Q&A: Bris­tol My­er­s' Kris­ten Hege on cell ther­a­py, can­cer pa­tients and men­tor­ing the next gen­er­a­tion

Kristen Hege leads Bristol Myers Squibb’s early oncology discovery program carrying on from the same work at Celgene, which was acquired by BMS in 2019. She’s known for her early work in CAR-T, having pioneered the first CAR-T cell trial for solid tumors more than 25 years ago.

However, the eminent physician-scientist is more than just a drug developer mastermind. She’s also a practicing physician, mother to two young women, an avid backpacker and intersecting all those interests — a champion of young women and people of color in STEM and life sciences.

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Alex Martinez, Intrinsic Medicine CEO

They with­drew their IPO. Then, they broke off their SPAC merg­er. Now what?

If at first an IPO doesn’t succeed, try, try a SPAC. But what happens when that fails too?

Intrinsic Medicine and its blank-check partner Phoenix Biotech Acquisition Corp. called off their reverse merger Tuesday night, citing “current market conditions” as the reason it went kaput. The pair decoupled just weeks after agreeing to combine in late October as investors’ appetite for new IPOs and SPACs has been limited, at best.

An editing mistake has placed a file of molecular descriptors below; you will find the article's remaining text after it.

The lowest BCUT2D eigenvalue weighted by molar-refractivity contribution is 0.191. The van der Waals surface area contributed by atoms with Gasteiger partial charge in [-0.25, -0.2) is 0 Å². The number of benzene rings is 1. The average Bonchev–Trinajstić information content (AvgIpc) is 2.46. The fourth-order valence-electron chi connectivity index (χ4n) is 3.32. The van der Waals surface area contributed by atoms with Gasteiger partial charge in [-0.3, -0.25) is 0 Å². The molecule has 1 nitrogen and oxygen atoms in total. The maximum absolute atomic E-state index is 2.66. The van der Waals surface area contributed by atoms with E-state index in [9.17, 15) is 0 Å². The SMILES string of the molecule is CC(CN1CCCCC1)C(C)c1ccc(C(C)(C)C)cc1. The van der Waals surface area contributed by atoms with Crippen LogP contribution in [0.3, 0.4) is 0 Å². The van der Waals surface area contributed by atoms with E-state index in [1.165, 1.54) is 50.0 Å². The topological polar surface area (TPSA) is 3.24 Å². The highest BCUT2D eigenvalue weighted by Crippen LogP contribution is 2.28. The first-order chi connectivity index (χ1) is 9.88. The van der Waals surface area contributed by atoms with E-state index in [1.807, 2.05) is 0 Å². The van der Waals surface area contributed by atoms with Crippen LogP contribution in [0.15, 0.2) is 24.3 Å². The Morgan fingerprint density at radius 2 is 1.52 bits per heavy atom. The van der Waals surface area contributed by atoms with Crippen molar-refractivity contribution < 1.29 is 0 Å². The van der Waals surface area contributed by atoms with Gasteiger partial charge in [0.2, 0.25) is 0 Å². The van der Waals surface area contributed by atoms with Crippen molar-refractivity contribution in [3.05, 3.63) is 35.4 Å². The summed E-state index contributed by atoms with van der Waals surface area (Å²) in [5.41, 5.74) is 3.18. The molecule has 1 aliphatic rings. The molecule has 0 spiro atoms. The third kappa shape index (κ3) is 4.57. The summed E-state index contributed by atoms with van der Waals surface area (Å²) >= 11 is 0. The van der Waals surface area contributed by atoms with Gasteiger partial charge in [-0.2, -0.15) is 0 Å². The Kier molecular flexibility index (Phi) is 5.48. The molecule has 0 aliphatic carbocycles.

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Just days be­fore pre­sent­ing at ASH con­fer­ence, Syn­dax out­lines plan to raise $150M

Syndax is banking that upcoming clinical data will be enough to woo investors — to the tune of $150 million.

The biotech kept it short in its announcement Tuesday afternoon, saying it is planning to sell $150 million worth of shares of its stock via a public offering. While no date or exact number of shares was given for the offering, the biotech noted it will be giving underwriters 30 days to purchase up to an additional 15% of shares sold in the public offering.

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Pen­ny stock pulls back on of­fer­ing up more of its shares amid ‘cur­rent mar­ket con­di­tions’

As some biotechs continue to rethink IPOs or SPAC deals in the current market, other companies are pausing on selling off more shares.

The Boston-based RNA biotech TransCode Therapeutics on Tuesday announced that it has withdrawn its S-1 filing with the SEC that it made in late November. TransCode said in a brief press release that the withdrawal is reflective of TransCode’s belief that “current market conditions are not conducive for an offering on terms that would be in the best interests of the company’s stockholders.”